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East Point’s winning streak continues with selection as first City Agriculture Plan site

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The south ITP city bested six other metro Atlanta places for community garden, urban farm funding

A photo of cars parked in downtown East Point with a row of historic brick buildings beneath cloudy skies.
The East Point historic Main Street location where a transit-connected Soccer in the Streets pitch is planned, as announced in April.
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Seven cities spanning metro Atlanta from the top of Fulton to the bottom of Clayton counties rallied this spring for funding to help boost their statuses as hubs of communal gardening and urban agriculture.

But East Point hit pay dirt in the end.

Continuing its recent civic winning streak, the (mostly) ITP city just southwest of downtown Atlanta has been selected to pilot the region’s first City Agriculture Plan, collaborating with Food Well Alliance and the Atlanta Regional Commission.

Earlier this year, the project’s leaders conducted studies of East Point and six other metro cities—Alpharetta, Clarkston, Hapeville, Lawrenceville, Lovejoy, and Pine Lake—and held forums attended by nearly 500 locals interested in urban agriculture.

Kim Karris, Food Well Alliance’s executive director, said metro Atlanta’s rapid growth threatens the viability of community gardens and farms around the city, but “East Point is uniquely poised to take bold steps and become a national model for urban agriculture,” per a statement announcing the win this week.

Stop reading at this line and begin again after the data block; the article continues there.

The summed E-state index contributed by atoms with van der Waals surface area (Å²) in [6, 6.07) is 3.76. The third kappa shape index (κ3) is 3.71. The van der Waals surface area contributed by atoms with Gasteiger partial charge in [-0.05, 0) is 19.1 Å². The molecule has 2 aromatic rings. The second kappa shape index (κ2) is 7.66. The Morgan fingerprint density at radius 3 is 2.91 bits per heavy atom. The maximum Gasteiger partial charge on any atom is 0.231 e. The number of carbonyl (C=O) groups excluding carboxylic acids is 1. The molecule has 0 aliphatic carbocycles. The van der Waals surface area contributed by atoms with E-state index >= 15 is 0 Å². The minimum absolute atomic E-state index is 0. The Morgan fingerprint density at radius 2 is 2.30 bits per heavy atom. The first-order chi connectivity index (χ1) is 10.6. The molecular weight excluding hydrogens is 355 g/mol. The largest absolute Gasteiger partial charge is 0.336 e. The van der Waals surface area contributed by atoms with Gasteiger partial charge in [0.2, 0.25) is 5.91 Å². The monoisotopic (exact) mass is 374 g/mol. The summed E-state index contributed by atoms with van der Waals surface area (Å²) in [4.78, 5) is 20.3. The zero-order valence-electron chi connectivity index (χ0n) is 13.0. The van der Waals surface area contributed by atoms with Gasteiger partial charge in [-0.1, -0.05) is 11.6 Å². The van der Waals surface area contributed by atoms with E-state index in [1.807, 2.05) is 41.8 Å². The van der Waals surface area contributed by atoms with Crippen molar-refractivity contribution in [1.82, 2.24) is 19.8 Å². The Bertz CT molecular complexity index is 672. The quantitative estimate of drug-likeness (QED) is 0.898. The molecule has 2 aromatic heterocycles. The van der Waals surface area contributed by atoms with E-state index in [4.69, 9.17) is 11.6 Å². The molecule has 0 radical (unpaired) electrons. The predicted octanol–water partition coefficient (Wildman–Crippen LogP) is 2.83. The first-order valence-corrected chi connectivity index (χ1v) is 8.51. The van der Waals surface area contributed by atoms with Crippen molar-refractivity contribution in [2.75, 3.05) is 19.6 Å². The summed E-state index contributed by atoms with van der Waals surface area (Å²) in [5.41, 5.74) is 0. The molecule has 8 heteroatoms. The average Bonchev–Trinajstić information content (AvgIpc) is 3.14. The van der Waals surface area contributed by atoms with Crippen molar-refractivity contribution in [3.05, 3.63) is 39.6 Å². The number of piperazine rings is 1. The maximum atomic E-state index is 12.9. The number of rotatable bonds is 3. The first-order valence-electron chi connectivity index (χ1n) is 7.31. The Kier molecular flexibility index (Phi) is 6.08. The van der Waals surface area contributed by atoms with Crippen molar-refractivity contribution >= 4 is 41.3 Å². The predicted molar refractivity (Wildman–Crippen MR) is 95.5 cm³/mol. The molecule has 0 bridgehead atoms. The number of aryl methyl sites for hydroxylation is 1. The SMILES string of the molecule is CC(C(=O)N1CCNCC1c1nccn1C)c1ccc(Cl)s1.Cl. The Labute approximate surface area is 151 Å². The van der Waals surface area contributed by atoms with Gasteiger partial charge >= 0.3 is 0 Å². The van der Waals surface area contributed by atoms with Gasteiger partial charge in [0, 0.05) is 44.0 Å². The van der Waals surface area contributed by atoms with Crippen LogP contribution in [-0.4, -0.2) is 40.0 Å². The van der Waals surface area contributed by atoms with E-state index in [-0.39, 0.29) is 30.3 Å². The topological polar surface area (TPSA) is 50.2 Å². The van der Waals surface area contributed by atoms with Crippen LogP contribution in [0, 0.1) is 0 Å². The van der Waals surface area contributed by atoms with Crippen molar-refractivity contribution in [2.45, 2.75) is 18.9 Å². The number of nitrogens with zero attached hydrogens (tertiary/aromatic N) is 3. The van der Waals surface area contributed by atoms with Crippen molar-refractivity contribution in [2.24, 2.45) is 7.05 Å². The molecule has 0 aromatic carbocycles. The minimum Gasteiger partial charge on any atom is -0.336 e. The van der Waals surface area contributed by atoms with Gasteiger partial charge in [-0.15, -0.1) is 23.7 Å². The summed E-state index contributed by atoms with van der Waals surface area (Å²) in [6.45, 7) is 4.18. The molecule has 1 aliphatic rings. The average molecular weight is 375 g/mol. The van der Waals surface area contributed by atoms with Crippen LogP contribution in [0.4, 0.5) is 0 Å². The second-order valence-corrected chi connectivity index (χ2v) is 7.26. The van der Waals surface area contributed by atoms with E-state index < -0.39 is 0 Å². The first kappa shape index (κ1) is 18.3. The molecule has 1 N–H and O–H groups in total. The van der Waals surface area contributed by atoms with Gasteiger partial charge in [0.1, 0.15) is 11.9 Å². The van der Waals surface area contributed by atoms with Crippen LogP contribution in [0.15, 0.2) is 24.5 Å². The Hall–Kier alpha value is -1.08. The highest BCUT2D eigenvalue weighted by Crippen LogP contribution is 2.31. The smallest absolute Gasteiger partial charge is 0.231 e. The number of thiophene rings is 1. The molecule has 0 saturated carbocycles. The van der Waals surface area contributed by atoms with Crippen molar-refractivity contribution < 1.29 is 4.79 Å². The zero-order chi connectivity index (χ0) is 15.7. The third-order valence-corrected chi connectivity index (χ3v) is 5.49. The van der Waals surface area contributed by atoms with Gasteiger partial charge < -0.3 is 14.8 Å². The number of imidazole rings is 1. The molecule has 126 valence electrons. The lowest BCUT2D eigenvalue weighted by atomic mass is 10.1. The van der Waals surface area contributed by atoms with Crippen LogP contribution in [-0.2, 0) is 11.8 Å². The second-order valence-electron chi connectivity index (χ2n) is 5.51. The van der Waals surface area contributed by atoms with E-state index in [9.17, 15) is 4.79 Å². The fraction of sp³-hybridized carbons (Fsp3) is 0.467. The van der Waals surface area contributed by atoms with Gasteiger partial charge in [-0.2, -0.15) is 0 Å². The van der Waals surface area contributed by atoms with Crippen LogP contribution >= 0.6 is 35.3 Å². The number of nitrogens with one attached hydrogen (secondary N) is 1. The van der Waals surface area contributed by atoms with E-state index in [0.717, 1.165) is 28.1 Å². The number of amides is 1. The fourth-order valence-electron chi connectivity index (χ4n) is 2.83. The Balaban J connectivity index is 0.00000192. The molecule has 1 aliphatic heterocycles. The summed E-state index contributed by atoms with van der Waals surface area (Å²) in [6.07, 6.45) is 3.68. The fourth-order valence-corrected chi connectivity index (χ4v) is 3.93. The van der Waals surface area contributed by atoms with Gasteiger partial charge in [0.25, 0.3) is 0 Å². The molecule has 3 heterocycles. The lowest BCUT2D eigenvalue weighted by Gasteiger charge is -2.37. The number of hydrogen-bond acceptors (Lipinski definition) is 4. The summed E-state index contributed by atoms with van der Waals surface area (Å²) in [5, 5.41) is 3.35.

Various scenes of urban farming and crops around East Point, Georgia.
Agricultural scenes around East Point.
Food Well Alliance

For East Point, a community engagement and mapping phase will begin in August, followed by a six-month planning process assisted by the ARC.

Food Well Alliance will then guide the plan’s implementation and provide at least $75,000 in hopes of bringing a greener, healthier future to fruition citywide, via gardens large and small.

The City Agriculture Plan aims to connect city officials directly with growers and community leaders “to determine the policies, ordinances, and programs that will move the needle most effectively,” per the initiative.

All seven cities studied will receive funding to help boost urban agriculture initiatives, official said.

Eventually, Food Well Alliance wants to establish City Agriculture Plans in all 54 cities in its five-county region (that’s Clayton, Cobb, DeKalb, Fulton, and Gwinnett).

City of East Point Mayor Deana Holiday Ingraham stated that the partnership has potential to “transform our city” and “systemically address our food access challenges.”

The announcement continues momentum for what’s been a notable spring and summer for the southside city of 35,000.

A free Goodie Mob show that drew an estimate 15,000 to 20,000 people as part of a weekday municipal wind-down event last week marked the latest headline-grabbing news in East Point’s evolution as a more walkable, transit-friendly, regional draw.

In May, East Point debuted its City Hall, with an amphitheater and outdoor water feature.

A month earlier, officials had announced that the newest Station Soccer location—the third installation of the Soccer in the Streets program around Atlanta—is headed for the city’s historic Main Street.

Elsewhere near East Point’s core, plans are percolating to transform an abandoned car dealership into a brewery, cafe, and incubator.

What’s next?

The City Agriculture Plan’s Community Engagement phase will begin in East Point with a two-hour kickoff session, starting at 6:30 p.m. Aug. 22. All city stakeholders, leaders, and residents are encouraged to register and attend the event at ArtsXchange (2148 Newnan Street, East Point).